Among the comments on one of Hugh’s posts I found this gem from Ben Wharton (who doesn’t seem to have a website)(My emphasis)
As someone who has seen the most basic screw-ups occur when outside consultants, especially in the IT industry are brought in to bring a “New Way of Thinking” via a “New Way of Working” promoting “A New Way of Being” into an established business culture you’re staring down the double barrel of the most basic of issues.
While there are generalisations to be made about systems, it’s the multitude of exceptions that describe the realities of an individual system.
I like this statement. And it’s why I think so much of what is said about branding, especially in guides on how to do it, is of such questionable value.
I think what happens is that brands emerge out of the soup. After the event, a large number of Alpha Males lay competing claims to having invented them (success has many parents, failure is an orphan). As the history is written, many happy accidents are reinvented as the results of smart goal setting and thorough planning.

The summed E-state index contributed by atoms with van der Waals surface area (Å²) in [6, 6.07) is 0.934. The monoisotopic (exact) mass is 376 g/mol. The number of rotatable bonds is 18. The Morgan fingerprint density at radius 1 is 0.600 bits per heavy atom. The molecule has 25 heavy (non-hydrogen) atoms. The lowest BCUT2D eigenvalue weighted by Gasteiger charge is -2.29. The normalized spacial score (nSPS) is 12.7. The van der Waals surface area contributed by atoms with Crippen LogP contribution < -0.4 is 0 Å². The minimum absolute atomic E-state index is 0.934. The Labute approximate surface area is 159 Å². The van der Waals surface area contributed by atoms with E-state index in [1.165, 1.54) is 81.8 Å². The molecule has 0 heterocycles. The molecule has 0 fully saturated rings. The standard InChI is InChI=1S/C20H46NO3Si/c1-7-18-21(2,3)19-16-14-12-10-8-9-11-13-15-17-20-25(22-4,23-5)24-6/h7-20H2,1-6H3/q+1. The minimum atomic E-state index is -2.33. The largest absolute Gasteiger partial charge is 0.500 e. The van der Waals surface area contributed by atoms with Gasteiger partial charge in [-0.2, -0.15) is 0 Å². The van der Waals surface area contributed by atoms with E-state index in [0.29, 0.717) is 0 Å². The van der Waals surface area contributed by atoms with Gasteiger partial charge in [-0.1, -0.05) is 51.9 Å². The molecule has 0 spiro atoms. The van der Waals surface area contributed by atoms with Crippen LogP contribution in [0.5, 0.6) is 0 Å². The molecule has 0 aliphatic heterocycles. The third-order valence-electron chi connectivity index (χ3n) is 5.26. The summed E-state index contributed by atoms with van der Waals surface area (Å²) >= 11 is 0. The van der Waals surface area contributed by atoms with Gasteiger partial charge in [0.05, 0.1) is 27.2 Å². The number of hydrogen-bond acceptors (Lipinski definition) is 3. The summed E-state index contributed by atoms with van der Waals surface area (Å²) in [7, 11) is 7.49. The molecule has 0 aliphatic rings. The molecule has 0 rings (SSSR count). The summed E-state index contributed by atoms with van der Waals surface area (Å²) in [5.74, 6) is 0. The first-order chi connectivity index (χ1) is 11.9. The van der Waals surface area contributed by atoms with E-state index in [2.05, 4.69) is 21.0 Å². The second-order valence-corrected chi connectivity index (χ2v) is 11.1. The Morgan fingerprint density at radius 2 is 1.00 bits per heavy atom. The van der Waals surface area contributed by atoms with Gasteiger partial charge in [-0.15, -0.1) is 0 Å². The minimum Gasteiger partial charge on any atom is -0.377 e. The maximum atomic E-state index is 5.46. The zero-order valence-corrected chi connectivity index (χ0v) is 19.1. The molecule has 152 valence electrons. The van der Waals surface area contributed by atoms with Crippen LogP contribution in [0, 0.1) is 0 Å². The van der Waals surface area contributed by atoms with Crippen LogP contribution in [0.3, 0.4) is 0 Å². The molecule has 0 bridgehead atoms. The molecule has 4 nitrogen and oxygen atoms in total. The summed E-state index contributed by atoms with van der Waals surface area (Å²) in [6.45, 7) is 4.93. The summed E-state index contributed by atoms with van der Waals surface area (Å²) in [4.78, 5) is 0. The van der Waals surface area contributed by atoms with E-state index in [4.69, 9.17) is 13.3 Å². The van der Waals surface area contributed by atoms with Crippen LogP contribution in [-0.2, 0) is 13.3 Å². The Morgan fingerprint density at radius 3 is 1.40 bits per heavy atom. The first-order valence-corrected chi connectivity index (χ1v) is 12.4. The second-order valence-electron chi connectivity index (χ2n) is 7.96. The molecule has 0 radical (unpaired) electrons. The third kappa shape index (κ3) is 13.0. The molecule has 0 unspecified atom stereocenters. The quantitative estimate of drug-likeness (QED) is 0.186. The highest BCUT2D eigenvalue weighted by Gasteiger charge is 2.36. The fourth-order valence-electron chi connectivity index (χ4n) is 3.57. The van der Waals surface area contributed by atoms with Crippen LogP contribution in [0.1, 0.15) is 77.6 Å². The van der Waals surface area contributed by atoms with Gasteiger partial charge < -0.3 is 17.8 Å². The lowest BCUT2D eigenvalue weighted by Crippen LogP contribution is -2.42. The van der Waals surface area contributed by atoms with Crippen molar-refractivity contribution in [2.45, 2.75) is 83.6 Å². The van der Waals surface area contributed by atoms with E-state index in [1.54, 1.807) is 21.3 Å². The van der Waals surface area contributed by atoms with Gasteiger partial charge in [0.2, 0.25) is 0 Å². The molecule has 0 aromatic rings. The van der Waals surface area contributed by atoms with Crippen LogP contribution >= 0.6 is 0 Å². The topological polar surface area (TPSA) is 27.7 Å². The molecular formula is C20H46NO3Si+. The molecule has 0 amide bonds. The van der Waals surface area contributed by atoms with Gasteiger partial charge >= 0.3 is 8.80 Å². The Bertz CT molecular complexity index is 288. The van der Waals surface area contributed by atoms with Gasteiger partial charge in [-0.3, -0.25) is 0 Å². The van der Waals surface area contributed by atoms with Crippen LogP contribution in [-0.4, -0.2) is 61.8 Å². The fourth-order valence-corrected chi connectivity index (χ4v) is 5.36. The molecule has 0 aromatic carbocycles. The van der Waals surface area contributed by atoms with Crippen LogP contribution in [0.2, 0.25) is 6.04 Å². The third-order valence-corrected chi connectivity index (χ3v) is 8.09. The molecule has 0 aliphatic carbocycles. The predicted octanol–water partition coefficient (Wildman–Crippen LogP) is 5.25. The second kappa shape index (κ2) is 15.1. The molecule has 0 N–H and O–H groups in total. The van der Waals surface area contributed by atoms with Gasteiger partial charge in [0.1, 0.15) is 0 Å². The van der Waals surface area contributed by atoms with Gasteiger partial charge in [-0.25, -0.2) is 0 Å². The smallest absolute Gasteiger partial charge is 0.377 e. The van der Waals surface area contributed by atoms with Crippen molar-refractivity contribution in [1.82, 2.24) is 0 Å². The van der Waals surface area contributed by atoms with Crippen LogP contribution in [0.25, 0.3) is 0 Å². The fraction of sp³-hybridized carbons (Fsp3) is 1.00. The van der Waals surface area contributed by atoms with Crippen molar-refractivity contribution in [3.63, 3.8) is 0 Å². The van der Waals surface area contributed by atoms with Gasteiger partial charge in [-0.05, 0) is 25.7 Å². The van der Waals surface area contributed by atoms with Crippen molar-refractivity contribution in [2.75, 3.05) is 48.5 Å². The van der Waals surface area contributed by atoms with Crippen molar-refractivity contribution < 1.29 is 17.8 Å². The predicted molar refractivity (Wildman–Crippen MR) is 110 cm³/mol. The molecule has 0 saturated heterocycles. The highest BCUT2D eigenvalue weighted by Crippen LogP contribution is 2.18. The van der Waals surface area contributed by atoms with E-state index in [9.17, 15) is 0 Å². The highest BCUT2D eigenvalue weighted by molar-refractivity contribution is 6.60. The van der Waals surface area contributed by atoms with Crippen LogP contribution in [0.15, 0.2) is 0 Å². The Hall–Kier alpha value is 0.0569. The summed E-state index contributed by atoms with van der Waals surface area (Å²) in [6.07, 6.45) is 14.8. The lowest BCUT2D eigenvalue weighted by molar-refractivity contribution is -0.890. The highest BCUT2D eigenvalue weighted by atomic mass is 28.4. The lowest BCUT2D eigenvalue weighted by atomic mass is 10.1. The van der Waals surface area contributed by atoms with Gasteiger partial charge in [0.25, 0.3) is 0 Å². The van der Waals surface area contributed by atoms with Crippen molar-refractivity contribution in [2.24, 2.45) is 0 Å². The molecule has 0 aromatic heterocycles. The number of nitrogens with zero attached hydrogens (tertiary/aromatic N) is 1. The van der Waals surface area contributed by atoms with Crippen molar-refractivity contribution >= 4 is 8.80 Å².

(I used to be a planner in ad agencies; every planner I ever met acknowledged that our real speciality was post-hoc rationalisation of creativity).
All this creates the Myth of the Goal. A story is told that suggests the only way forward for any grown-up organisation is to idealise a future state, compare it with a present state, and do the gap analysis. As Ben so shrewdly observes, that analysis of the present state will very likely fail to capture the multiple, apparently small, details that make any organisation what it is.
Nothing’s perfect, and such an approach has its uses, but I’ve become increasingly wary of idealised visions of the future, and failed acknowledgement of the present, which often serve to depress us and lower our energy and enthusiasm.
For some corporate types, the removal of the Goal Comforter may cause a good deal of anxiety. But for most people, I believe the choice to step more deeply into the present can be a source of creativity and satisfaction. Which raises energy levels, which makes stuff happen.
This is, of course, a far from complete argument. Think of it as a small piece and join it to something else if you like. I’ll be saying more shortly.
Meanwhile, if you’re Ben Wharton, please take a hat tip… and could I persuade you to start blogging?